Those of you who’ve been reading long enough (Thanks!) know of my fear of Pinhead. I was fourteen when Event Horizon came out and looked forward to renting it because I love scary movies in space. They’re like haunted-house movies only the stakes are higher since you can’t exactly leave without undergoing explosive decompression.
My Science Killjoy Self says that the idea of exploding when ejected into space is actually just a myth. Human skin can handle a drop of one atmosphere in pressure and the most likely cause of death is actually going to be lung trauma or hypoxia (Lack of oxygen to critical cells.)
You know what? Outer space still scares me. So Event Horizon terrified me. In retrospect, they don’t have a lot in common, but Dr. Weir’s transformation reminded me of Pinhead. So, this movie scared me a lot. Watching it again, fourteen years later, I’m actually impressed that it mostly holds up to the test of time. I can’t understand why it didn’t do better.
In 2040, the ship the Event Horizon disappears while on a mission to Proxima Centauri. The ship used an advanced gravity drive to bend space-time and create a mini-blackhole. Seven years later, the Event Horizon is back from who know where in the universe. Where was it and what was it doing? In the hood and doing hoodrat stuff, says my roommate, who I tricked into watching the movie, and I’m inclined to agree. The Lewis and Clark responds to the rescue beacon and brings Dr. Weir (Sam Neill), the designer of the Event Horizon. He is a man haunted by a dark past.
Frankly, I think that the fact that Sam Neill was in it was part of what scared me. Jurassic Park was the first movie I saw in theaters that didn’t feature animated mice singing, so I just figured he’d be the good guy in Event Horizon. I watched it and my reaction was quite close to, “Oh look, it’s Dr. Grant, he’ll save them all. Dr. Grant, what are you doing?!?! NOOOO!!!” Plus, he was Molloy the Cat Burglar on The Simpsons. So, you know, happy childhood memories collided with horror.
Anyway, the crew enters the ship and finds that it’s frozen and covered in gore. As they try to solve the mystery of what the hell happened, they’re all plagued by visions of what they fear and are ashamed about. The captain, Miller (Laurence Fishburne), sees a crew member that he left behind.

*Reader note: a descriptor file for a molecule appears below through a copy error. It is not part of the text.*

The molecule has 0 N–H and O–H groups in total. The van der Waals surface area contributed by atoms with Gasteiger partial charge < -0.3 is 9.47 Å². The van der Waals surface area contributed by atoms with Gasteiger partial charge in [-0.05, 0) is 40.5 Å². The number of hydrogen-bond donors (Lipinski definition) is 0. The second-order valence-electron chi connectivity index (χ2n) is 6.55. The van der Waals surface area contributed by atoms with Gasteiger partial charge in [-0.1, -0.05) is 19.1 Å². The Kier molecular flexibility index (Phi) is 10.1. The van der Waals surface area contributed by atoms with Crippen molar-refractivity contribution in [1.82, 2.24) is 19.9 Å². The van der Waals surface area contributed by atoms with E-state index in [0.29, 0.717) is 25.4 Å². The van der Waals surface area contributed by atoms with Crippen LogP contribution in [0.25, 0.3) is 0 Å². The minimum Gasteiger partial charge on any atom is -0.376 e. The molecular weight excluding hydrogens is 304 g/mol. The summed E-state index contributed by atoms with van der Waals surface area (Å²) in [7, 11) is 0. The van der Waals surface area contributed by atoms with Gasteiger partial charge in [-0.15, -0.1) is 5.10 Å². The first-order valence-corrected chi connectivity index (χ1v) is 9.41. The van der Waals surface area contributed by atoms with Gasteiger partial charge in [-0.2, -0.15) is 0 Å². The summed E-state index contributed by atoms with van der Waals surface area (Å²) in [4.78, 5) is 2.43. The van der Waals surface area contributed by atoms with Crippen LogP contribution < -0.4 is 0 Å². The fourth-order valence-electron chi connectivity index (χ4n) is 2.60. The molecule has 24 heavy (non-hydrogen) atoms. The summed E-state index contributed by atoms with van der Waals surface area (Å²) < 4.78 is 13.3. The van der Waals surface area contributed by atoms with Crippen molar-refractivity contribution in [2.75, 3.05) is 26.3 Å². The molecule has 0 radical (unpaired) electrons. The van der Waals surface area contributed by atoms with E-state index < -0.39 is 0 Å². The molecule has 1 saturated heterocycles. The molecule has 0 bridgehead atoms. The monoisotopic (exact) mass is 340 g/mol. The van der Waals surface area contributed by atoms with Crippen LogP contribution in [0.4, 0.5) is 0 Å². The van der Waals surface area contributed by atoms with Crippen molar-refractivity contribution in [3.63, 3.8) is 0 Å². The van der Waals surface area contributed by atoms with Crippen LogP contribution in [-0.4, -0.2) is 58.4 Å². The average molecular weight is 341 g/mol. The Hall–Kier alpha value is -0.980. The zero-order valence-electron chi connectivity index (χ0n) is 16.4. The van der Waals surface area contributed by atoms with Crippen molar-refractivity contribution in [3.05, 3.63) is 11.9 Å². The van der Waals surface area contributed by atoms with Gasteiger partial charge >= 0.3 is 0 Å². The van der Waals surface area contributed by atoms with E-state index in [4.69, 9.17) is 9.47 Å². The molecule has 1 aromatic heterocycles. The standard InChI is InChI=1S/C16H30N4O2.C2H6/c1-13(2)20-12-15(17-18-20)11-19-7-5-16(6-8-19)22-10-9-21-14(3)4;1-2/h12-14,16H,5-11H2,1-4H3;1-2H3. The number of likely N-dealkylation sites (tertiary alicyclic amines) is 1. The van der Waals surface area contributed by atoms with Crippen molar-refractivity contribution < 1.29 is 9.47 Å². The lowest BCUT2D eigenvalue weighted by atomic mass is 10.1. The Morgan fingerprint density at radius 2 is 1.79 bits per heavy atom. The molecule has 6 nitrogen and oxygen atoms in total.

Medical tech Peters (Kathleen Quinn) sees her son with lesions all over his leg. And Dr. Weir sees his wife, who killed herself, asking him to join her.
It turns out that the ship went to a dimension of “pure chaos and evil” and is now a living entity with a lust for blood. Dr. Weir is seduced by the evil living in the ship and slowly turns into Pinhead’s cousin from a better neighborhood. You know, he went to private school and presents himself better than Pinhead and his parents bought him a car, but you know he’s into all kinds of drugs ‘n trouble.
The movie isn’t perfect, ok. The opening half-hour suffers from a severe onslaught of banter between the crew who are suffering from a major case of Not What I Signed Up For. The cast is what really saves the film from being annoying. Aside from Sam Neill, Laurence Fishburne, and Kathleen Quinn, the movie also features Joely Richardson and, in a surprise to me, Jason Isaacs as a twitchy trauma doctor. Jason Isaacs is one of my favorite actors, although it was a strange reversal seeing him be the good guy and Sam Neill be the bad guy.
What I really like about the movie were the visuals. According to my copy of Fangoria: 101 Best Horror Movies You’ve Never Seen, the design of the Event Horizon was based on the Notre Dame cathedral. Somehow, the ship manages to be huge and imposing but also cramped and terrifying. I think the terrifying part might be because of the gore caked on the walls and the frozen corpse-icle.
That’s the Event Horizon, I like how it looks almost like a giant angler-fish coming to eat the viewer. Here are some more cool shots.
That’s Jason Isaacs’ character. His death reminds me a bit of the cop’s death in The Silence of the Lambs.
Frankly, the whole ship looks like it’s designed to murder you creatively. The movie is moderately gory and pretty scary. Sadly, I heard from the special edition DVD commentary that the original was 130 minutes before the visual effects were added, but gorier than the version we get to see. Paramount ordered that the movie be cut by thirty minutes and some of the gore be removed. Apparently, the original video no longer exists. That makes me sad.
For me, the creepiest part is probably the ship’s log. It’s garbled enough to look really weird and bloody enough to look painful. I just wish that it had been a little more garbled so you could understand less of it.
So, while the movie isn’t perfect it’s definitely scary and I think it manages to distinguish itself from the space-horror genre, specifically from the Alien series. Uhm, the only other space-horror movies I can think of are Jason X and Leprechaun 4: In Space. Still, Joely Richardson’s character makes a cool final girl and it’s nice that the black guy, Cooper, played by Richard T. Jones, survives through the end.